Byzantium in Five Books: A History of Byzantine State and Society

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Warren Treadgold: A History of Byzantine State and Society, Stanford University Press 1997

An earlier work by Professor Treadgold, The Byzantine Revival 780-842, has long seemed to me a model of well written Byzantine history. Central to that work was a rejection of deterministic theories of historical decay, as if states and cultures were subject to some sort of inexorable biological law. As Treadgold dryly noted: "Byzantine historians have a tradition of liking decline". In response he took a neglected but pivotal period in Byzantine affairs and painted a compelling picture of an ancient state and society in the process of reinvention and recovery.

A History of the Byzantine State and Society builds upon the many virtues of the earlier work, and expands its scope to cover the entire span of Byzantine history - which Treadgold extends from Byzantine pre-history with Diocletian’s radical re-organisation of the Roman Empire in the late 3rd century through to the fall of Trebizond, the last Byzantine successor state, in 1461.

The book is organised into six sections of perceptive and clearly written narrative history, each with a corresponding chapter of analysis summarising the key developments within that period of historical time. The section headings are in themselves instructive and provide a very useful framework for understanding the general shape of Byzantine history:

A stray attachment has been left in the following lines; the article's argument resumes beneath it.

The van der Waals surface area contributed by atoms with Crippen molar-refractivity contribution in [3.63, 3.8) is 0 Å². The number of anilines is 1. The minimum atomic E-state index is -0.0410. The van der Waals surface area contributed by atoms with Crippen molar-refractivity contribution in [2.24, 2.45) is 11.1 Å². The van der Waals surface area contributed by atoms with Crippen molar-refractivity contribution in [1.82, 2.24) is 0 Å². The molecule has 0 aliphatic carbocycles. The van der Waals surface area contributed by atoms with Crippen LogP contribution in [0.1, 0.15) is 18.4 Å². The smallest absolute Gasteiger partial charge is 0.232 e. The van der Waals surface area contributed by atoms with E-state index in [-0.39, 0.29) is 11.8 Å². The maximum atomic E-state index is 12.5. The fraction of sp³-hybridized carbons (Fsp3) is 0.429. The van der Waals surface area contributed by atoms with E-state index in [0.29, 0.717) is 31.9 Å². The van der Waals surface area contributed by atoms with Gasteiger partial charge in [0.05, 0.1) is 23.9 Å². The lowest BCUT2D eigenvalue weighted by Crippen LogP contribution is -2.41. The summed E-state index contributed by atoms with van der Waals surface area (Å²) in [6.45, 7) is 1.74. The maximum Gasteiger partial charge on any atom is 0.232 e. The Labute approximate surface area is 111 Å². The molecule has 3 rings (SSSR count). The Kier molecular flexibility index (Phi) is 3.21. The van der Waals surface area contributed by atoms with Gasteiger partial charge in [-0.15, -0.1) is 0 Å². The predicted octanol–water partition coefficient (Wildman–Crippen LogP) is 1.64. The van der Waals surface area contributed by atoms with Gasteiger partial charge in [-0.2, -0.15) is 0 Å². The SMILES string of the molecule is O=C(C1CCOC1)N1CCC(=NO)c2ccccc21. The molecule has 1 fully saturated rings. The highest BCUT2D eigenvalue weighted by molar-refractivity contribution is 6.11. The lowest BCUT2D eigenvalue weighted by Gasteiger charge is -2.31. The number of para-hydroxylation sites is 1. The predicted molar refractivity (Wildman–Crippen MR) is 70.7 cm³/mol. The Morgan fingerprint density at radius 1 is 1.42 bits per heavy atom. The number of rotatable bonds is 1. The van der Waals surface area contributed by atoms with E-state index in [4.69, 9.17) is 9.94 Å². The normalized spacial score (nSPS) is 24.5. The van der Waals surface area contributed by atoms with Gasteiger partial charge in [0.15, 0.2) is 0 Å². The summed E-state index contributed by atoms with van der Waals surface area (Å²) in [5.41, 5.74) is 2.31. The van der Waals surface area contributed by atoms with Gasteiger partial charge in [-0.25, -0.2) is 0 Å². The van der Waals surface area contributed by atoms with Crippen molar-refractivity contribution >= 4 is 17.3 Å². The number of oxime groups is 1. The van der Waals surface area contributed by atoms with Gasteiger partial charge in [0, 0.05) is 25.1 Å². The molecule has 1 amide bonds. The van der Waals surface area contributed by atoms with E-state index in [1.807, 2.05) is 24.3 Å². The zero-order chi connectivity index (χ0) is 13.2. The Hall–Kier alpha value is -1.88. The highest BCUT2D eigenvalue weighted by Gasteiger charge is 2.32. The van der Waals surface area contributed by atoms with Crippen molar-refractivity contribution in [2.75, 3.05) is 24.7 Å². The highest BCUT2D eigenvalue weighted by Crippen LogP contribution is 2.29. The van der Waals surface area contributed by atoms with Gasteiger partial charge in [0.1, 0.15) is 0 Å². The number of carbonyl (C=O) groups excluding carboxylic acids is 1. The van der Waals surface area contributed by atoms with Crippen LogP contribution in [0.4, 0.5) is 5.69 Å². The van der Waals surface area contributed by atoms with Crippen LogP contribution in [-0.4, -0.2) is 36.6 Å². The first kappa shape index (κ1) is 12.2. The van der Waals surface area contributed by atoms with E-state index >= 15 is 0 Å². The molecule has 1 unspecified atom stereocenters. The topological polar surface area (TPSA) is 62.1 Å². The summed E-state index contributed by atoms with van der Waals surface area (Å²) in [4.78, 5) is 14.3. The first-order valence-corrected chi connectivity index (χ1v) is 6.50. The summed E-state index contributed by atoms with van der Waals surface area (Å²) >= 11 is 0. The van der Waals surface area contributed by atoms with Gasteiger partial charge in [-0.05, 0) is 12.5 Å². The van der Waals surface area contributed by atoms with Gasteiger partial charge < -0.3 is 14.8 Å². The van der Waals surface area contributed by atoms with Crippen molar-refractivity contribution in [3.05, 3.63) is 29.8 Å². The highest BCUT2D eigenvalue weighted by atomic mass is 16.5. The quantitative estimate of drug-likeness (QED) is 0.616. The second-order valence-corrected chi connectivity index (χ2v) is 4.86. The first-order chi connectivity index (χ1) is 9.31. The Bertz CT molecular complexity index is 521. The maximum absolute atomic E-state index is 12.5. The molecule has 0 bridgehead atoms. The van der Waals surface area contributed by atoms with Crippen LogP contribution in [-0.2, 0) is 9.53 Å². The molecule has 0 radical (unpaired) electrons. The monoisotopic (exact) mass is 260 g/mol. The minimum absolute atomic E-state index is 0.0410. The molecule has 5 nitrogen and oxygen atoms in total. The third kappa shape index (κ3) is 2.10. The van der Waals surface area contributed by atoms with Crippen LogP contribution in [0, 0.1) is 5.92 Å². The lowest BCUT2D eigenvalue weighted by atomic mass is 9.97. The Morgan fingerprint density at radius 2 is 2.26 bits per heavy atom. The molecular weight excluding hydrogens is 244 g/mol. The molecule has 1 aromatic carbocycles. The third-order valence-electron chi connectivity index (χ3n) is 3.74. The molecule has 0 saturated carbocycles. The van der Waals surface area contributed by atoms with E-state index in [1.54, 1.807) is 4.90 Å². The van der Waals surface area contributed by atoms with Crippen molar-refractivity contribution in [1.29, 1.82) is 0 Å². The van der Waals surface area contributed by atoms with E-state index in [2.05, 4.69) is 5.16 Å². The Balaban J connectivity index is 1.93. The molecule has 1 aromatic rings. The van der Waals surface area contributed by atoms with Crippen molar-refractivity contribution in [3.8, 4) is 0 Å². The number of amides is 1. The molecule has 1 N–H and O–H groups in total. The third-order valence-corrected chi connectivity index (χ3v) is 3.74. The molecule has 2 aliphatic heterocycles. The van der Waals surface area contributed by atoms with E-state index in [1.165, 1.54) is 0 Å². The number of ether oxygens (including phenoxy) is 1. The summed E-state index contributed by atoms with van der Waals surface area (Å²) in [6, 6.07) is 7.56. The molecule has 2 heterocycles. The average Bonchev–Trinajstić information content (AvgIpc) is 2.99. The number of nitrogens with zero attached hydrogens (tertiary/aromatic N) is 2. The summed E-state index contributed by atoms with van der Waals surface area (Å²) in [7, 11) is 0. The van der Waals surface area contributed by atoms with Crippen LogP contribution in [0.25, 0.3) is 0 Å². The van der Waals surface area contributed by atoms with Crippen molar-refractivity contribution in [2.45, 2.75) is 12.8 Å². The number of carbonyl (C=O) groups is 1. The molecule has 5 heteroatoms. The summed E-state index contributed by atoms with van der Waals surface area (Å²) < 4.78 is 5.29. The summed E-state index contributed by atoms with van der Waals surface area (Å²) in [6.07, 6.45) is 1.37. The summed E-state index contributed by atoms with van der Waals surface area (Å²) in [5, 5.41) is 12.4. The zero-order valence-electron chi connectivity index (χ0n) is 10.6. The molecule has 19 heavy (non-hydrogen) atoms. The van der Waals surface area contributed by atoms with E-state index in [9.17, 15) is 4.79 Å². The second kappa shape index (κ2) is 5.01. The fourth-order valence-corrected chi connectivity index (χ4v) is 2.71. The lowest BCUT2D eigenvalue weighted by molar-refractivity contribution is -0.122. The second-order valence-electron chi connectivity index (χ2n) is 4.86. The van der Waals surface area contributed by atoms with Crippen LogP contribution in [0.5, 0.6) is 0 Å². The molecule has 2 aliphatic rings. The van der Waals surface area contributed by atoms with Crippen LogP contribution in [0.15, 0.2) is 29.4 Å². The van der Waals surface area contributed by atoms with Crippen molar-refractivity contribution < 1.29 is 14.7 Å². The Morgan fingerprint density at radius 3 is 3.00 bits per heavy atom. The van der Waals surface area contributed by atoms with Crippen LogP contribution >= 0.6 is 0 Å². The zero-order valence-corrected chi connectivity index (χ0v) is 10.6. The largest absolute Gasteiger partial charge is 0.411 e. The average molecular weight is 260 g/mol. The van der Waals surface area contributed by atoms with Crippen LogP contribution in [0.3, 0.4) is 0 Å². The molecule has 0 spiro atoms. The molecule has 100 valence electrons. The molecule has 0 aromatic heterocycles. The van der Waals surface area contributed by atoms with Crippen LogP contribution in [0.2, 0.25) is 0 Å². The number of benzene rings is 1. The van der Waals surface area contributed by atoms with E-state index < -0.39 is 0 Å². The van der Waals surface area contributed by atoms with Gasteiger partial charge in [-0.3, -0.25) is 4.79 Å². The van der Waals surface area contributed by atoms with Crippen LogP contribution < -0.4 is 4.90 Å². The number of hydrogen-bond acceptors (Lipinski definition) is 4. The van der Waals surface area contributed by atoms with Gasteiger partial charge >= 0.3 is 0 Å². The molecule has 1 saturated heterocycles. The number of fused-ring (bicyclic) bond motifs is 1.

The Enlarged State and the Burdened Society (284-457)
The Interrupted Advance (457-610)
The Contained Catastrophe (610-780)
The Long Revival (780-1025)
The Weak State and the Wealthy Society (1025-1204)
The Failed Restoration (1204-1461)

An attractive aspect of Treadgold's work is his willingness within sensible boundaries to seek concrete, or at least carefully prescribed answers to questions such as the size of Byzantium's state finances, the Empire's rural and urban population, territorial extent and the strength and organisation of its armed forces. A series of charts, maps and tables are presented which summarise such bottom-line factors in the Empire's strength and wealth. Treadgold's conclusions in these areas, especially on military matters, are certainly open to challenge but they provide a valid basis for understanding issues which are usually treated as inponderables by recent scholarship.

Without wishing to emphasis its traditional nature, Treadgold's book takes a very non-post-modern approach to Byzantine history. He explicitly avoids addressing "the contradictions and omissions in modern scholarship" and instead emphasises the value of primary sources and their capacity to deliver real evidence. The result is an original and individual work which challenges both received and revisionist versions of Byzantine history.

Treadgold's stated intention was to provide a single volume "updated, detailed and complete" history of Byzantine State and Society - in effect a replacement for the much older large-scale surveys of Ostrogorsky and Vasiliev. In my opinion he has succeeded. Anyone prepared to invest the time and effort required (with appendices and index the book runs to more than a thousand pages) will find themselves armed with a reliable and engaging companion as they navigate through the complexities and controversies of Byzantine history.

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